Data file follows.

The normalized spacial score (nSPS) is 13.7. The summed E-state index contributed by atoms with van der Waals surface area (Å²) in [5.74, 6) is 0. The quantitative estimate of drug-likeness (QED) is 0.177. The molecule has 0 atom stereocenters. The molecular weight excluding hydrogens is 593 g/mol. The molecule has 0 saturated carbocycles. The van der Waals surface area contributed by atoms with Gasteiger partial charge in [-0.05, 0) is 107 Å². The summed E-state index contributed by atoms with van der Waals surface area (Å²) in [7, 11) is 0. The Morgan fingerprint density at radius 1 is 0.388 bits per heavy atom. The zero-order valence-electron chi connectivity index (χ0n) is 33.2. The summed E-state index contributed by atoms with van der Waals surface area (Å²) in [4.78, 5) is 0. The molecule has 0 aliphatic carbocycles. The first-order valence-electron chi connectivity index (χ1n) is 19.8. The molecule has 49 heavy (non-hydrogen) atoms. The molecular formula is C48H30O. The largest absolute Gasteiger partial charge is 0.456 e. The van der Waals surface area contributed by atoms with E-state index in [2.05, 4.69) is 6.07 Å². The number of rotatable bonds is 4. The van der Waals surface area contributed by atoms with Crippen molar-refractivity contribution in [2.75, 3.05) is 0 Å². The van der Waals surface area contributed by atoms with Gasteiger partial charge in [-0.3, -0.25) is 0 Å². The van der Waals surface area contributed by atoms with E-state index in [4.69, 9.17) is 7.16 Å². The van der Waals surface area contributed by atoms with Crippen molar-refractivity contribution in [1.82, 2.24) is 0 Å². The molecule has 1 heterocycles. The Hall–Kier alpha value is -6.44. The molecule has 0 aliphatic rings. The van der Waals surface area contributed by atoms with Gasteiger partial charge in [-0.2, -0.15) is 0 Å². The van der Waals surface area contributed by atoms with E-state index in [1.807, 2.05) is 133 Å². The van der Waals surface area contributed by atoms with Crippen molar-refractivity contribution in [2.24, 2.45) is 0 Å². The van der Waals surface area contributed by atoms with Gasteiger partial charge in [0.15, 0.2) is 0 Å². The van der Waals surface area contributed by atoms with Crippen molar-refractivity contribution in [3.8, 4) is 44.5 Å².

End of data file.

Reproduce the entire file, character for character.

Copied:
The normalized spacial score (nSPS) is 13.7. The summed E-state index contributed by atoms with van der Waals surface area (Å²) in [5.74, 6) is 0. The quantitative estimate of drug-likeness (QED) is 0.177. The molecule has 0 atom stereocenters. The molecular weight excluding hydrogens is 593 g/mol. The molecule has 0 saturated carbocycles. The van der Waals surface area contributed by atoms with Gasteiger partial charge in [-0.05, 0) is 107 Å². The summed E-state index contributed by atoms with van der Waals surface area (Å²) in [7, 11) is 0. The Morgan fingerprint density at radius 1 is 0.388 bits per heavy atom. The zero-order valence-electron chi connectivity index (χ0n) is 33.2. The summed E-state index contributed by atoms with van der Waals surface area (Å²) in [4.78, 5) is 0. The molecule has 0 aliphatic carbocycles. The first-order valence-electron chi connectivity index (χ1n) is 19.8. The molecule has 49 heavy (non-hydrogen) atoms. The molecular formula is C48H30O. The largest absolute Gasteiger partial charge is 0.456 e. The van der Waals surface area contributed by atoms with E-state index in [2.05, 4.69) is 6.07 Å². The number of rotatable bonds is 4. The van der Waals surface area contributed by atoms with Crippen molar-refractivity contribution in [2.75, 3.05) is 0 Å². The van der Waals surface area contributed by atoms with Gasteiger partial charge in [-0.3, -0.25) is 0 Å². The van der Waals surface area contributed by atoms with E-state index in [4.69, 9.17) is 7.16 Å². The van der Waals surface area contributed by atoms with Crippen molar-refractivity contribution in [1.82, 2.24) is 0 Å². The molecule has 1 heterocycles. The Hall–Kier alpha value is -6.44. The molecule has 0 aliphatic rings. The van der Waals surface area contributed by atoms with Gasteiger partial charge in [-0.2, -0.15) is 0 Å². The van der Waals surface area contributed by atoms with E-state index in [1.807, 2.05) is 133 Å². The van der Waals surface area contributed by atoms with Crippen molar-refractivity contribution in [2.24, 2.45) is 0 Å². The van der Waals surface area contributed by atoms with Gasteiger partial charge in [0.15, 0.2) is 0 Å². The van der Waals surface area contributed by atoms with Crippen molar-refractivity contribution in [3.8, 4) is 44.5 Å².